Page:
How to End Self-Stigmatization and Reclaim Yourself
People often ask me what is mental health stigma anyway? I make it simple. Stigma is the widespread perception about people who have a mental illness. Stigma says "those people" are scary, violent or crazy. It is these terms that shed a negative light on people with a mental illness simply because they have a disorder. It is outright discrimination, it is a lack of knowledge, and a clear indication that a great number of people who believe this are severely ignorant and misinformed. Self-stigmatization is that same thing, only the mental health stigma comes from within.
Self-Stigmatization Is A Story I Know Too Well
Upon being diagnosed with a mental illness, I did not know that mental illness stigma existed. Once I left the hospital, I contacted many of my friends who were in my life before the hospitalization, but I was met with awkwardness and certainly not any condolences for my situation. I had voiced to many people that I had been hospitalized for a mental illness called bipolar disorder.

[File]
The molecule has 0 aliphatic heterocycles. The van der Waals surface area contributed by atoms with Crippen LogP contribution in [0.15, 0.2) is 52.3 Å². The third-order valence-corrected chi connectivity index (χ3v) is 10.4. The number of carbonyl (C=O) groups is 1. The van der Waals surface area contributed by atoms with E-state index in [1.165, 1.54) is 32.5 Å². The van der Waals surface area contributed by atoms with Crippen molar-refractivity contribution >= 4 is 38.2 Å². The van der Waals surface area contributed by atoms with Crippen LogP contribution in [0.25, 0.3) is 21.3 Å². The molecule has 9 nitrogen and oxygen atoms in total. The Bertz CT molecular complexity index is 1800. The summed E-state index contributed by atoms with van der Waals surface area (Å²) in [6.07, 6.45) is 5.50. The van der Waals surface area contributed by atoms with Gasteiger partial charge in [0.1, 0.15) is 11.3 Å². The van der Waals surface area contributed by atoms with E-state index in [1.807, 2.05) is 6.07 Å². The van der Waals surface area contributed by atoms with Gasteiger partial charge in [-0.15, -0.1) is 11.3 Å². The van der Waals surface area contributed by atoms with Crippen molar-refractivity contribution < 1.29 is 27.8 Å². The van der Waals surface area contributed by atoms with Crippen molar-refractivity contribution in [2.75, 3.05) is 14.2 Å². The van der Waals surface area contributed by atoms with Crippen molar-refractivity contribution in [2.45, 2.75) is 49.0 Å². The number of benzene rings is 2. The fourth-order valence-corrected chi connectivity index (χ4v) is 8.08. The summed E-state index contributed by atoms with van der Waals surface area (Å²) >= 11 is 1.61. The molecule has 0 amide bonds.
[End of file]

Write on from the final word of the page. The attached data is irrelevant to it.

The conversations were short and one former friend said, “Good, even more of a reason to stay away from you!” Little did I know that during my psychosis I actually had, unknowingly, stalked him! It is not easy to admit, and even embarrassing, but it happened.
I sent him flowers, love letters, waited outside his house as I was convinced that he would come outside and whisk me away. And even worse I left him presents on his door – my beloved journal, diamond earrings for his mother and stuffed animals. He had called the police to report these incidents and as I became medicated back to reality, I had a hunch that this would happen. I tried to reclaim my possessions from the police station but to no avail. I was deemed a crazy stalker girl.